After popping my cherry in 2016, I was fully prepared for all things Bluegrass this time around at Flagstaff’s 2018 Pickin’ in the Pines Festival. I quickly set up camp, sip some whiskey and ready myself for three days of great music, no showers, and a sweet time camping in the Flagstaff pines.
For me, the best part of this festival are the people in the campgrounds. From morning until late into the night, you can hear people playing around campfires and in their tents and RV’s. Most of the bluegrass acts are also camping, so you get a great mix of styles and talent.
In the mornings I’d go out to Mormon Lake to paddle board or fish, or maybe go hiking. I’d return just before lunch to catch some music, get a bite to eat, and let the afternoon pass by under the shade of pines while more bluegrass musicians played.
These bluegrass storytellers paint a deep and visual picture of the history of this type of music, both from a personal and a historical view point. It amazes me how it has been passed down through their family genealogy, going back to the start of Bluegrass music in Americana. I appreciate how deep rooted Bluegrass is and what it means to many people.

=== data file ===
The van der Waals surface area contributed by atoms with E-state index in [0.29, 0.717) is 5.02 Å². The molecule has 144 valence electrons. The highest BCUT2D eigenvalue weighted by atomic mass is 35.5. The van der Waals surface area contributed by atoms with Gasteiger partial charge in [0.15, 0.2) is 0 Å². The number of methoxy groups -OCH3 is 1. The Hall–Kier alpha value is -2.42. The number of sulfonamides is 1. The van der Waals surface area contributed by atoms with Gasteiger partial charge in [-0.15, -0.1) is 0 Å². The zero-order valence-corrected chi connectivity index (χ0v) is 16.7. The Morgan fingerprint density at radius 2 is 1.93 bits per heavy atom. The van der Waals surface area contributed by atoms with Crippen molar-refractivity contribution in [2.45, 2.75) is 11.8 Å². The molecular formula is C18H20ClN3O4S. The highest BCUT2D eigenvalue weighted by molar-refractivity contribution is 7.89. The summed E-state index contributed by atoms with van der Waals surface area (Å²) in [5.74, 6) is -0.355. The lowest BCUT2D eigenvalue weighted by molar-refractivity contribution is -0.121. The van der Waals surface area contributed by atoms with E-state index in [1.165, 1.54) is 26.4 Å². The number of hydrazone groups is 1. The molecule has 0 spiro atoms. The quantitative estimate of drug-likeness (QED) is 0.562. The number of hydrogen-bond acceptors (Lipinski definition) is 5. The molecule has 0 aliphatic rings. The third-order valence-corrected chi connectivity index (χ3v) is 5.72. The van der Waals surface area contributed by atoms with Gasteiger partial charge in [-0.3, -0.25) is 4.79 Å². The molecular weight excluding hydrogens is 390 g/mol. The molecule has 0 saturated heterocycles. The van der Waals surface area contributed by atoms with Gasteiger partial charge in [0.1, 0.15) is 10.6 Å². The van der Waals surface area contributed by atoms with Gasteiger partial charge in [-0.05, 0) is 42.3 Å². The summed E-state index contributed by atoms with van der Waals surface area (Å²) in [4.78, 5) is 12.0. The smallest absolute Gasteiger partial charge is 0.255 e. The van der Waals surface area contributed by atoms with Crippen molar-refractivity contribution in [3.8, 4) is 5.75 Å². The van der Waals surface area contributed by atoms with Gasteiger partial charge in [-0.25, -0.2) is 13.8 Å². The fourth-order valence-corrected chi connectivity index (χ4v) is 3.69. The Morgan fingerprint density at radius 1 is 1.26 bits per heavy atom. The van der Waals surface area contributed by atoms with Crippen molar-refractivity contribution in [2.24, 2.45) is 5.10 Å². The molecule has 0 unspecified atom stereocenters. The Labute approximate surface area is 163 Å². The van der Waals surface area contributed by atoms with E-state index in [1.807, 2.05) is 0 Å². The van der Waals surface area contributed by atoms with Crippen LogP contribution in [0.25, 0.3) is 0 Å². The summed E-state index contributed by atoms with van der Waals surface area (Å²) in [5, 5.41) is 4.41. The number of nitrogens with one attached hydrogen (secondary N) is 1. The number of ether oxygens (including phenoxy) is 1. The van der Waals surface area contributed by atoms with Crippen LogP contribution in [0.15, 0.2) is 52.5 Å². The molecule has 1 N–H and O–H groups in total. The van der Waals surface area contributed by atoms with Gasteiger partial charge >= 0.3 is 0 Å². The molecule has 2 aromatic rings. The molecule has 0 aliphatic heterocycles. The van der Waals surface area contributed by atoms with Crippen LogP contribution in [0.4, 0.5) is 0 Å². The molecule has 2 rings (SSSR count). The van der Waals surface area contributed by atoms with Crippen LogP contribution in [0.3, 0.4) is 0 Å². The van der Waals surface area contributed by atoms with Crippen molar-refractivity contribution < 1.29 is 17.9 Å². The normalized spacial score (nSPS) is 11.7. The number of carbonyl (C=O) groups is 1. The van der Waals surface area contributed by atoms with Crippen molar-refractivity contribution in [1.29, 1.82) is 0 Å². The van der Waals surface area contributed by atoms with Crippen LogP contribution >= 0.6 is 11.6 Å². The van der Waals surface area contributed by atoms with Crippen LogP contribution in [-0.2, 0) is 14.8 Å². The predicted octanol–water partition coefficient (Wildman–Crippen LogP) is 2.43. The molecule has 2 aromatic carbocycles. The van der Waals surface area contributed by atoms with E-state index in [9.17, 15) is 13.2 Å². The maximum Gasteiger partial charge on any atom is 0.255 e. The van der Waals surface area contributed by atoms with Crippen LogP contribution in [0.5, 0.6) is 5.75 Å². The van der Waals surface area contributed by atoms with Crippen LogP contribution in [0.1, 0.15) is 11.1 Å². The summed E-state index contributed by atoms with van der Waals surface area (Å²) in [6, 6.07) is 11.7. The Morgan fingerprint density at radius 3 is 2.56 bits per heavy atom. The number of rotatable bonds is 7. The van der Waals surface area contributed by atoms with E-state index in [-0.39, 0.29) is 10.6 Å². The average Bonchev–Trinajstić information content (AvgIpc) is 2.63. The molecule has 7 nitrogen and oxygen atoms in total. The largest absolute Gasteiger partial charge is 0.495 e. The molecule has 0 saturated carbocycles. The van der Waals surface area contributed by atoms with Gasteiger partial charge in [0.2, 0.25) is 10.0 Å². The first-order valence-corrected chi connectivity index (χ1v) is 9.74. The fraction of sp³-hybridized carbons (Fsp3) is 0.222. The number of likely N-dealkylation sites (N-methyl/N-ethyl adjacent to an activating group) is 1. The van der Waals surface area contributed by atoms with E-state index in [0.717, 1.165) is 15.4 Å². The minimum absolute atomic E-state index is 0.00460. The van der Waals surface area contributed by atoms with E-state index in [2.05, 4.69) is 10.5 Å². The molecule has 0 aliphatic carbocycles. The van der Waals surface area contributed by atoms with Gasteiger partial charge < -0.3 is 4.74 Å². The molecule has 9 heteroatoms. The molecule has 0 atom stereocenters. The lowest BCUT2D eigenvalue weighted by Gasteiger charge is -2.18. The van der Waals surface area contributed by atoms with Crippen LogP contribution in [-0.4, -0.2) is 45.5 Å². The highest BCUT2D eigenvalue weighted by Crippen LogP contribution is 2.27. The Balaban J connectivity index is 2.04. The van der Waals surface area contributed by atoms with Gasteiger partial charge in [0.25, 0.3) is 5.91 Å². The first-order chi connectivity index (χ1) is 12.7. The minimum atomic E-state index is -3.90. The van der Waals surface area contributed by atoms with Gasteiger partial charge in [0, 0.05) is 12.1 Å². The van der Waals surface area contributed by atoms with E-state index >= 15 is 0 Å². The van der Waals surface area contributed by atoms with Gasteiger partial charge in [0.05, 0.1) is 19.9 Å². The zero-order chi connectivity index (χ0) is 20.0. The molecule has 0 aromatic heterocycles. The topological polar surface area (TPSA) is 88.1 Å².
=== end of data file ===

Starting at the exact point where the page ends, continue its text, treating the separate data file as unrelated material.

My favorite act though was Don Flemons. Affectionately known as the American Songster, his album “Black Cowboys” blew me away. His stories about negro men and women that helped settle the Wild West opened my eyes to a part of history I’d not recognized before.
The entire audience stopped what they were doing when he started singing “Home on the Range”, singing along with him like people at a Sunday service singing along with a preacher and his choir.
Give a listen to Don.
An amazing three days of Pickin’ that rejuvenated my spirit.
Camping, fresh air, good music.
Can one really ask for anything more?